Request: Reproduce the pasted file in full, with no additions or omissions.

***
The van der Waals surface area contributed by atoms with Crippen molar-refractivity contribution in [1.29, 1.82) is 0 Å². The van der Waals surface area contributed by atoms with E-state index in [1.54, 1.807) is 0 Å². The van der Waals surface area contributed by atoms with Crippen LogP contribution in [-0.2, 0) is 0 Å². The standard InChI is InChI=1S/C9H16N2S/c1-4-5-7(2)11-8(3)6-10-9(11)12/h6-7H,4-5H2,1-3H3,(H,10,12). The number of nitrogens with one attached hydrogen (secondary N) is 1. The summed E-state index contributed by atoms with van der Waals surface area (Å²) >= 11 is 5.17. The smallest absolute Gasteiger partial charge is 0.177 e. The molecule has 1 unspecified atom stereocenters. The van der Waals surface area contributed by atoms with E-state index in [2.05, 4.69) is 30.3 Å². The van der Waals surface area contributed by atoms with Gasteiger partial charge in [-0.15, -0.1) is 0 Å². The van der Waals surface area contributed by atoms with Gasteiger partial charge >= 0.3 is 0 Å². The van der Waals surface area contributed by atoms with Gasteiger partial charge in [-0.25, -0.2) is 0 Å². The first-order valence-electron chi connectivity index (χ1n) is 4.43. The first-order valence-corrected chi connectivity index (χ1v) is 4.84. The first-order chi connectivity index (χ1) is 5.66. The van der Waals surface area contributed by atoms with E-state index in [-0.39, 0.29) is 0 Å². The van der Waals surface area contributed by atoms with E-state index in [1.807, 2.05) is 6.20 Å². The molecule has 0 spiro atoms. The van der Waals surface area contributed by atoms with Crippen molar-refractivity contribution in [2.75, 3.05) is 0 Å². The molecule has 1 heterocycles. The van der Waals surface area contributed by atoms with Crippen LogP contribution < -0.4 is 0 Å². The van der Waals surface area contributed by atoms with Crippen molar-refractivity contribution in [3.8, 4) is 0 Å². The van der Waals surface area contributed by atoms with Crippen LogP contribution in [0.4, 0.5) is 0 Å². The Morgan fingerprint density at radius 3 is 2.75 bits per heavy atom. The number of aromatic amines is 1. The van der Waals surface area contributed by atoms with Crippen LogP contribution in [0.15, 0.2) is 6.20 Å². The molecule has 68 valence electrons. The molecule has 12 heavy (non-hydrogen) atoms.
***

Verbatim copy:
The van der Waals surface area contributed by atoms with Crippen molar-refractivity contribution in [1.29, 1.82) is 0 Å². The van der Waals surface area contributed by atoms with E-state index in [1.54, 1.807) is 0 Å². The van der Waals surface area contributed by atoms with Crippen LogP contribution in [-0.2, 0) is 0 Å². The standard InChI is InChI=1S/C9H16N2S/c1-4-5-7(2)11-8(3)6-10-9(11)12/h6-7H,4-5H2,1-3H3,(H,10,12). The number of nitrogens with one attached hydrogen (secondary N) is 1. The summed E-state index contributed by atoms with van der Waals surface area (Å²) >= 11 is 5.17. The smallest absolute Gasteiger partial charge is 0.177 e. The molecule has 1 unspecified atom stereocenters. The van der Waals surface area contributed by atoms with E-state index in [2.05, 4.69) is 30.3 Å². The van der Waals surface area contributed by atoms with Gasteiger partial charge in [-0.15, -0.1) is 0 Å². The van der Waals surface area contributed by atoms with Gasteiger partial charge >= 0.3 is 0 Å². The van der Waals surface area contributed by atoms with Gasteiger partial charge in [-0.25, -0.2) is 0 Å². The first-order valence-electron chi connectivity index (χ1n) is 4.43. The first-order valence-corrected chi connectivity index (χ1v) is 4.84. The first-order chi connectivity index (χ1) is 5.66. The van der Waals surface area contributed by atoms with E-state index in [-0.39, 0.29) is 0 Å². The van der Waals surface area contributed by atoms with E-state index in [1.807, 2.05) is 6.20 Å². The molecule has 0 spiro atoms. The van der Waals surface area contributed by atoms with Crippen molar-refractivity contribution in [2.75, 3.05) is 0 Å². The molecule has 1 heterocycles. The van der Waals surface area contributed by atoms with Crippen LogP contribution < -0.4 is 0 Å². The van der Waals surface area contributed by atoms with Crippen molar-refractivity contribution in [3.8, 4) is 0 Å². The van der Waals surface area contributed by atoms with Crippen LogP contribution in [0.4, 0.5) is 0 Å². The Morgan fingerprint density at radius 3 is 2.75 bits per heavy atom. The number of aromatic amines is 1. The van der Waals surface area contributed by atoms with Crippen LogP contribution in [0.15, 0.2) is 6.20 Å². The molecule has 68 valence electrons. The molecule has 12 heavy (non-hydrogen) atoms.